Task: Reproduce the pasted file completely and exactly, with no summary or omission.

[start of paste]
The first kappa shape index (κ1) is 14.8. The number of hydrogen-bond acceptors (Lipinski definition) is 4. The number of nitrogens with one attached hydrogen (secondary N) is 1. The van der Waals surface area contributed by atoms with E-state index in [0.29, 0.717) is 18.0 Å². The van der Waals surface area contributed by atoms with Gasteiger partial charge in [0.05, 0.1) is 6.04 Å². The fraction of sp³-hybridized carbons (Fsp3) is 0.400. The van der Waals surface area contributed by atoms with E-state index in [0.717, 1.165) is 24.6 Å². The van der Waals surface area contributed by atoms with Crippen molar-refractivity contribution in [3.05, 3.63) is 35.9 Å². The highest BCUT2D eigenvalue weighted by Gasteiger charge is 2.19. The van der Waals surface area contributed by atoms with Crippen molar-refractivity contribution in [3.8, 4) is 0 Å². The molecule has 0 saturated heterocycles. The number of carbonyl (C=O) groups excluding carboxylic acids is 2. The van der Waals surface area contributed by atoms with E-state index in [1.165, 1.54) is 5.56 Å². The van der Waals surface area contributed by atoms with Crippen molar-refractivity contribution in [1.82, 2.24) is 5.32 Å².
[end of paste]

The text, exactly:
The first kappa shape index (κ1) is 14.8. The number of hydrogen-bond acceptors (Lipinski definition) is 4. The number of nitrogens with one attached hydrogen (secondary N) is 1. The van der Waals surface area contributed by atoms with E-state index in [0.29, 0.717) is 18.0 Å². The van der Waals surface area contributed by atoms with Gasteiger partial charge in [0.05, 0.1) is 6.04 Å². The fraction of sp³-hybridized carbons (Fsp3) is 0.400. The van der Waals surface area contributed by atoms with E-state index in [0.717, 1.165) is 24.6 Å². The van der Waals surface area contributed by atoms with Crippen molar-refractivity contribution in [3.05, 3.63) is 35.9 Å². The highest BCUT2D eigenvalue weighted by Gasteiger charge is 2.19. The van der Waals surface area contributed by atoms with Crippen molar-refractivity contribution in [3.8, 4) is 0 Å². The molecule has 0 saturated heterocycles. The number of carbonyl (C=O) groups excluding carboxylic acids is 2. The van der Waals surface area contributed by atoms with E-state index in [1.165, 1.54) is 5.56 Å². The van der Waals surface area contributed by atoms with Crippen molar-refractivity contribution in [1.82, 2.24) is 5.32 Å².